Depaving makes grassroots sense: “A little less asphalt. A little more greenery.”

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“I feel like we’ve just gotten so used to looking at these huge spaces are just asphalt and asphalt. Now whenever I got to a new space, I look at how the space is being used and where’s the water going to.”

I’m accepting solicitations from those candidates — ONLY those candidates — who support ideas like depaving and an accelerated program of planting trees. Advocacy needn’t be expressed with promises of kickback loot or campaign finance extractions. Rather, comprehension of the utility of grassroots projects like this one is enough to start the conversation.

Any Democrats out there capable of handling this solo, or will you need to visit Big Daddy G or the AdamBot to ask permission?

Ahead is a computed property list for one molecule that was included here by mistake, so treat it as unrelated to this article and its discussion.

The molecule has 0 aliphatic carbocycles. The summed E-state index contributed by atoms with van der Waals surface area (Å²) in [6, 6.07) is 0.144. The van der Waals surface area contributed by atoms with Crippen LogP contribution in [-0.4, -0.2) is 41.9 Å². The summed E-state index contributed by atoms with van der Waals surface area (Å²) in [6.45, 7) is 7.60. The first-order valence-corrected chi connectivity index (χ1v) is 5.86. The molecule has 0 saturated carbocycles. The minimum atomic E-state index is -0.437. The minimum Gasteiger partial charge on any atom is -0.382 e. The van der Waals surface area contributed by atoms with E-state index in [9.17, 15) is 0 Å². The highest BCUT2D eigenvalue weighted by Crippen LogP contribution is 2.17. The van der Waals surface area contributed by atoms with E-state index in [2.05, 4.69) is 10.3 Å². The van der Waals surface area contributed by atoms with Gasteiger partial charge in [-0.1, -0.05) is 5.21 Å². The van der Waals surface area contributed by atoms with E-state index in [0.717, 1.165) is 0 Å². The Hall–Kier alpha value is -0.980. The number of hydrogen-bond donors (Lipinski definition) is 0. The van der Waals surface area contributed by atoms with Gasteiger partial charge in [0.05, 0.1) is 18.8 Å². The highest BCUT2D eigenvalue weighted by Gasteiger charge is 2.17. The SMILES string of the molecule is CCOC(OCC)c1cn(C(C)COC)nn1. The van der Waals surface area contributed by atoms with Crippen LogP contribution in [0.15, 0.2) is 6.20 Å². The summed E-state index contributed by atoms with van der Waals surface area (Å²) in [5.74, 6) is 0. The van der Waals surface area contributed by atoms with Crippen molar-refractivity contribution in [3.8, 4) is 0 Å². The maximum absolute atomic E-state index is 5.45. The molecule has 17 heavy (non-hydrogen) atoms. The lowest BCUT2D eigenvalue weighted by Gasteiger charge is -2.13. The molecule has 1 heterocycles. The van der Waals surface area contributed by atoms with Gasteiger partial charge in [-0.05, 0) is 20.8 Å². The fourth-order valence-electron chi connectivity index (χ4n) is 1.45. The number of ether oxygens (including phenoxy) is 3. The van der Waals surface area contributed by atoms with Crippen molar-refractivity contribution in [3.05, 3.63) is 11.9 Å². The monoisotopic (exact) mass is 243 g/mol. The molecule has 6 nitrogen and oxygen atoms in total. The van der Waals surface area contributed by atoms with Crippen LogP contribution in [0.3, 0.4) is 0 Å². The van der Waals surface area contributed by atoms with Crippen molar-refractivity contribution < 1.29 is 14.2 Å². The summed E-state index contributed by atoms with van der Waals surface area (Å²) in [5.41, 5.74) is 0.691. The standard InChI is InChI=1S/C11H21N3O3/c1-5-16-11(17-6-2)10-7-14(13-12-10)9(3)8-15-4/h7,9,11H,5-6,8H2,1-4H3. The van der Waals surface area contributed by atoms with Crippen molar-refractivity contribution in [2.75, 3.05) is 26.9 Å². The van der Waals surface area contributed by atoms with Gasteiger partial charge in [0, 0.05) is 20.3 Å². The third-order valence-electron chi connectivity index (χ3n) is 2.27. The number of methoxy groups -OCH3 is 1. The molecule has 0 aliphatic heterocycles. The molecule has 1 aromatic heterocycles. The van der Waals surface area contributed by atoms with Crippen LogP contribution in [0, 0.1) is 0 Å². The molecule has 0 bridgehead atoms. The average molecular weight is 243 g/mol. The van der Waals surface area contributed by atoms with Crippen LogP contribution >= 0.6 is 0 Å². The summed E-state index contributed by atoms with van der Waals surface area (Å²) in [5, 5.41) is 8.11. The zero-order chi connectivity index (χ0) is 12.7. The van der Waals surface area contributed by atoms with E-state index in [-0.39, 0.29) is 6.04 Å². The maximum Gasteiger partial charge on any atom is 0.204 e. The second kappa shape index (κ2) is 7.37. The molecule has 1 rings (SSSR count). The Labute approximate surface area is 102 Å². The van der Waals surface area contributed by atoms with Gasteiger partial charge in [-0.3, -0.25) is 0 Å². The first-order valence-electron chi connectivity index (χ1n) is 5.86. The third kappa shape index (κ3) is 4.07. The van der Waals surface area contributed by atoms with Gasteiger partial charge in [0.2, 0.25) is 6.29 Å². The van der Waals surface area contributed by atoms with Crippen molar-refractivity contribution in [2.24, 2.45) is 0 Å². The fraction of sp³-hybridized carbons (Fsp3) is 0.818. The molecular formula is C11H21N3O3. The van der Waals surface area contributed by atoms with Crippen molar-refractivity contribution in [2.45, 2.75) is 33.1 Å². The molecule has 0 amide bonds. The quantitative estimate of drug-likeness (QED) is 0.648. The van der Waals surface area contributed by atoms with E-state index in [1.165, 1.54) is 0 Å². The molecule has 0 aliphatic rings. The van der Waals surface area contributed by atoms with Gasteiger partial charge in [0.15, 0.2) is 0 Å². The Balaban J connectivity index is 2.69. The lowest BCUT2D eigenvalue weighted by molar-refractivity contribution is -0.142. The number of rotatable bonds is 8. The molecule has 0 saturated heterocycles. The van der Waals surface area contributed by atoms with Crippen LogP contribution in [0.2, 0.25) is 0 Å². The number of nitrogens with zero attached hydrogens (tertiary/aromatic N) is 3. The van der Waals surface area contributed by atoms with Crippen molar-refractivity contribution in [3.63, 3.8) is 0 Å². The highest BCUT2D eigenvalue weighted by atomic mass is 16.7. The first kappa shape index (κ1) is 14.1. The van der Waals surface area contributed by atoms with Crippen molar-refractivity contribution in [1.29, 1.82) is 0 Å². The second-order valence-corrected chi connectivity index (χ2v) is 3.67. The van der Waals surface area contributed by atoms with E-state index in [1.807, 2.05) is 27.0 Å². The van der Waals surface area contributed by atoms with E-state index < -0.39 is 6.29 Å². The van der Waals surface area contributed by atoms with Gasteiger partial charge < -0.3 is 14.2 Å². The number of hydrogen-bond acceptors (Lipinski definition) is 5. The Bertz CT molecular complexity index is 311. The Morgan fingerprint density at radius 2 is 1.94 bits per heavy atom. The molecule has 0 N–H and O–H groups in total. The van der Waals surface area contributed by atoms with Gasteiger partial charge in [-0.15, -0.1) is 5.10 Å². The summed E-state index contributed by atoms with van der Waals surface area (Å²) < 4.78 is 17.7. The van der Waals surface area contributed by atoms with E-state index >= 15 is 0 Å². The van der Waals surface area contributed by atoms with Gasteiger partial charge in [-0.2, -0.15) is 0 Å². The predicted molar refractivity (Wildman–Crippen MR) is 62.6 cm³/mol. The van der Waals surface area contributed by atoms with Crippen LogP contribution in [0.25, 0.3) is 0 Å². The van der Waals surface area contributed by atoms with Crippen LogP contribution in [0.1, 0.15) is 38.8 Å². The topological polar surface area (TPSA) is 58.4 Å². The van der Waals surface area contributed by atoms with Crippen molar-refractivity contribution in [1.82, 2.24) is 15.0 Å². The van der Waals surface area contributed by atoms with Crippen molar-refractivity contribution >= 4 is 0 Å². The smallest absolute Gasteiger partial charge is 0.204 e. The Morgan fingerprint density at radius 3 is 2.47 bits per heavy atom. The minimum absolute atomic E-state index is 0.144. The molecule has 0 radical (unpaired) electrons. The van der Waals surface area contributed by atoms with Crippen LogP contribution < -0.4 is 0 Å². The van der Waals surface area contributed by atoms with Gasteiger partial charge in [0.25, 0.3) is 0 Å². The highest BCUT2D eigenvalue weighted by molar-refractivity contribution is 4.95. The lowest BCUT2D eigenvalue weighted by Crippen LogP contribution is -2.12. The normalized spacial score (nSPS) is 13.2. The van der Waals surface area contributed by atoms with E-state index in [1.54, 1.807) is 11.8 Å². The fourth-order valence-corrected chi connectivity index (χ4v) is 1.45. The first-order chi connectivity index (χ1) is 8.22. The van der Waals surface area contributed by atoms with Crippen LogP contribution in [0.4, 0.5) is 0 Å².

Depaving Paradise: Grassroots Portland Group Reclaims Parking Lots by Hand, by Angie Schmitt (Streetsblog)

A little less asphalt. A little more greenery.

That’s the mission of Depave Portland, a volunteer group that is deconstructing parking lots all across the Oregon city, replacing them with water filtration gardens, or playgrounds for children.

Since its founding in 2008, the organization has deconstructed some 75 parking lots across Portland, removing 150,000 square feet of pavement by hand with the help of more than 3,000 volunteers. Its projects have diverted more than 3.5 millions gallons of stormwater runoff from local watersheds.

The movement is spreading; Depave groups modeled on Portland’s are now active in Canada, Cincinnati and Tennessee.

Carlos Nuñez, a member of the board, spoke with Streetsblog to explain the motivation and how it all works. (The below has been lightly edited for length and clarity.)

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